At this stage, I would normally preface my remarks with a lacerating attack on how the Government are acquiescing in our place in the world as a cyber also-ran, and I would attack them for their rather desultory position and attitude to delivering a world-class digital trust regime. However, I am very fortunate that this morning the Secretary of State has made the arguments for me. This morning, before the Minister arrived, the Secretary of State launched his new app, “Matt Hancock MP”. It does not require email verification, so people are already posting hardcore pornography on it. When the Minister winds up, she might just tell us whether the age-verification regulator that she has proposed, and that we will approve this morning, will oversee the app of the Secretary of State as well.
I noticed that the main contributors to the app are journalists, although it looks as though Ed Balls has also been on, because someone has posted “Ed Balls”. Those are the only words that have been posted, but it is the second-most favourited comment on the app this morning. For reasons that are not quite clear, when someone signs up to the “Matt Hancock MP” app, the app asks whether it can access that person’s photos. It is not quite clear whether that is an unintended breach of users’ privacy, but perhaps the Minister can tell us her attitude to that when she winds up as well. If people are posting pornography on it, as I am told they are, perhaps she could raise that with the Secretary of State when she returns. In her wind-up remarks, we expect her to tell us whether her regulator will include in its purview the app launched by the Secretary of State for Digital, Culture, Media and Sport this morning.
The second substantive point I wanted to make is a plea to the Minister. This morning she has contributed to the complete mish-mash and muddle that is digital regulation in this country. We already have Ofcom responsible for content regulation, unless it is on a platform such as Facebook or Twitter. We have the Information Commissioner, which is responsible for data protection. We have the Advertising Standards Authority, which is responsible for regulating adverts, but not political adverts. If the Republic of Russia paid for attack ads attacking Brexit mutineers, such as some of the hon. and right hon. Members sat on the Conservative Benches, that is not covered by the ASA. Now we have a fourth regulator to add to the mix: the BBFC. The challenge the Minister has is that so much is now falling through the cracks that she is in no way able to rehearse an argument that we have a digital regulation regime that is fit for the 21st century.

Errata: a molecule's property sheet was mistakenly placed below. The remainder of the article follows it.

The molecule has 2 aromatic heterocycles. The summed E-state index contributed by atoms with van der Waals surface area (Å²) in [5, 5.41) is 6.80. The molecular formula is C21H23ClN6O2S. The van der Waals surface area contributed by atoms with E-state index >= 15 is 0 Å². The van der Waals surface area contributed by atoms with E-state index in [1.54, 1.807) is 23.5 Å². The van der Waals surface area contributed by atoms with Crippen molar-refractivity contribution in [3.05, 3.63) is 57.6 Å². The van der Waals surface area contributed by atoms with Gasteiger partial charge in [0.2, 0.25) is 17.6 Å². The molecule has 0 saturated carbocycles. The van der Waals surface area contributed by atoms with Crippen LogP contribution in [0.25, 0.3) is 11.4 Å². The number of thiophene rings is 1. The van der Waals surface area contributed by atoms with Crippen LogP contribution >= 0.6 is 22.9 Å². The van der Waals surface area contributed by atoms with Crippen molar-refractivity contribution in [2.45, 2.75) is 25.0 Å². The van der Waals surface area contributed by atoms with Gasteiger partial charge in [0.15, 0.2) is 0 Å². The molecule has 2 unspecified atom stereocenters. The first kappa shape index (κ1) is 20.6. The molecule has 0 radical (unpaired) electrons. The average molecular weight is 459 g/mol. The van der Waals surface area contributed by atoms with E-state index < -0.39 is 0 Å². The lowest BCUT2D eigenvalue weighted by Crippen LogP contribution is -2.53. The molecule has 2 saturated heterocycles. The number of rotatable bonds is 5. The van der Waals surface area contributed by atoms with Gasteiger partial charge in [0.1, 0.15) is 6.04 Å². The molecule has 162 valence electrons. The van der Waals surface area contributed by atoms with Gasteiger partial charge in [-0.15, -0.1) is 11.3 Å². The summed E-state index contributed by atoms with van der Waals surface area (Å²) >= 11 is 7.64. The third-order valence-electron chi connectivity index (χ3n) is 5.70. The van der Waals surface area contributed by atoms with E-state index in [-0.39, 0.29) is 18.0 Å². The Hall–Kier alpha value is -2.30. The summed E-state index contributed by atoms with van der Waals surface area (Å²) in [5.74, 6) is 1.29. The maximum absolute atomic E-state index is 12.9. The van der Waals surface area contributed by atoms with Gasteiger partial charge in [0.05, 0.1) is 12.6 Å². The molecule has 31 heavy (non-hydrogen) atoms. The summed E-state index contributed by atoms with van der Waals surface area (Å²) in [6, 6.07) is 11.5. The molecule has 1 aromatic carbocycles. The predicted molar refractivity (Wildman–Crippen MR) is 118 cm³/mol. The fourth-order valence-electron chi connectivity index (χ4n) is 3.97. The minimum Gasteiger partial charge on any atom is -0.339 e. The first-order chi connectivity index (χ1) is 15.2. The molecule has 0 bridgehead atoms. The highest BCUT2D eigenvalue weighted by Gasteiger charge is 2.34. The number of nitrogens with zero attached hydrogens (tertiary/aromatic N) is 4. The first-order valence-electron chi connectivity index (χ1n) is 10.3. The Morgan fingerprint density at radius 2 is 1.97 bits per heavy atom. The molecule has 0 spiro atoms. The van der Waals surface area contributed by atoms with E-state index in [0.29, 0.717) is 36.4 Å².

Let me give the Minister advance notice of some of the arguments we need to have during the consideration of the Data Protection Bill. This is a mess, and the Government have to bring forward substantive proposals to clear it up. The challenge she has got this morning is that she is proposing as an age-verification regulator an organisation that is hopelessly underfunded with no sense of what its scope should be. According to the BBFC’s annual report for 2016, it has £5.4 million in turnover. It has a grand total of 52 employees, and that is not up but down on the number for 2015. It receives no subsidy or budget from the Government. The Minister needs to tell us how much money she will ask for in Commons votes to fund the BBFC to fulfil this important new regulatory role.
Secondly, the question of mission creep is an important one for the Minister to answer. The BBFC said this month at the Free Speech Coalition leadership conference that it sees the powers under the Digital Economy Act as meaning that even social media sites such as Reddit, Twitter and Tumblr would have to eliminate adult content or block all under-18s from using them. If the BBFC’s attitude to Reddit, Twitter and Tumblr is that they need to block content for all under-18s, then “Matt Hancock MP” the app should be included in the purview of the regulator. I know the Minister will set our minds at rest. The question for her is how on earth this regulator with 52 people will ensure that Reddit, Tumblr and Twitter are taking down all adult content or blocking under-18s. We need to hear a concrete plan and some substantive reassurance from her this morning.